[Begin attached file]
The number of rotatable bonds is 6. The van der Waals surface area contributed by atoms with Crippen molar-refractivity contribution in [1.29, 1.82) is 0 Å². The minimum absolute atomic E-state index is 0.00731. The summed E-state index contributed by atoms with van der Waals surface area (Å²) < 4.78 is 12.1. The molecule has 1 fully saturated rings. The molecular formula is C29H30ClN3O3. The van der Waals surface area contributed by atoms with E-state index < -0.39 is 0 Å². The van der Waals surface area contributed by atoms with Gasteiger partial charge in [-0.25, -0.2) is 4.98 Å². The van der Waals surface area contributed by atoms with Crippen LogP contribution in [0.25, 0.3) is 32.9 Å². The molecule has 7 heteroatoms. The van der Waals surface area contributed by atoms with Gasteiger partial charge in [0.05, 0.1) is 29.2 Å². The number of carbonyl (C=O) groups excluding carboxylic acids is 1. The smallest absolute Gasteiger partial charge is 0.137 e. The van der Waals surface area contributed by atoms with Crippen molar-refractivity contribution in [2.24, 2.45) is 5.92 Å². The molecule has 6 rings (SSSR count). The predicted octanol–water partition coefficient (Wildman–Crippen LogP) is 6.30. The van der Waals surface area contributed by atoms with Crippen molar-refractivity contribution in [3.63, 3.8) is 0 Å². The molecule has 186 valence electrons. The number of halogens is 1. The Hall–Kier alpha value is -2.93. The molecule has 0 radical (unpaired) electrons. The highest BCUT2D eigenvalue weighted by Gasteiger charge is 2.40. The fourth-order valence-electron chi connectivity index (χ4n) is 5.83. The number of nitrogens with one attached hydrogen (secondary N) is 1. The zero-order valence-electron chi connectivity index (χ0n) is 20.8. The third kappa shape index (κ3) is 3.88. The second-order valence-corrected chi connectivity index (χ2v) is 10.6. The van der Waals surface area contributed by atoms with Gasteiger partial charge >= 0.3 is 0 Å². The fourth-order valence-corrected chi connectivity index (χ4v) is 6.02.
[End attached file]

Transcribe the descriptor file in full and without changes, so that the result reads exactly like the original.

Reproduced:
The number of rotatable bonds is 6. The van der Waals surface area contributed by atoms with Crippen molar-refractivity contribution in [1.29, 1.82) is 0 Å². The minimum absolute atomic E-state index is 0.00731. The summed E-state index contributed by atoms with van der Waals surface area (Å²) < 4.78 is 12.1. The molecule has 1 fully saturated rings. The molecular formula is C29H30ClN3O3. The van der Waals surface area contributed by atoms with E-state index < -0.39 is 0 Å². The van der Waals surface area contributed by atoms with Gasteiger partial charge in [-0.25, -0.2) is 4.98 Å². The van der Waals surface area contributed by atoms with Crippen LogP contribution in [0.25, 0.3) is 32.9 Å². The molecule has 7 heteroatoms. The van der Waals surface area contributed by atoms with Gasteiger partial charge in [0.05, 0.1) is 29.2 Å². The number of carbonyl (C=O) groups excluding carboxylic acids is 1. The smallest absolute Gasteiger partial charge is 0.137 e. The van der Waals surface area contributed by atoms with Crippen molar-refractivity contribution in [2.24, 2.45) is 5.92 Å². The molecule has 6 rings (SSSR count). The predicted octanol–water partition coefficient (Wildman–Crippen LogP) is 6.30. The van der Waals surface area contributed by atoms with Crippen molar-refractivity contribution in [3.63, 3.8) is 0 Å². The molecule has 186 valence electrons. The number of halogens is 1. The Hall–Kier alpha value is -2.93. The molecule has 0 radical (unpaired) electrons. The highest BCUT2D eigenvalue weighted by Gasteiger charge is 2.40. The fourth-order valence-electron chi connectivity index (χ4n) is 5.83. The number of nitrogens with one attached hydrogen (secondary N) is 1. The zero-order valence-electron chi connectivity index (χ0n) is 20.8. The third kappa shape index (κ3) is 3.88. The second-order valence-corrected chi connectivity index (χ2v) is 10.6. The van der Waals surface area contributed by atoms with Gasteiger partial charge >= 0.3 is 0 Å². The fourth-order valence-corrected chi connectivity index (χ4v) is 6.02.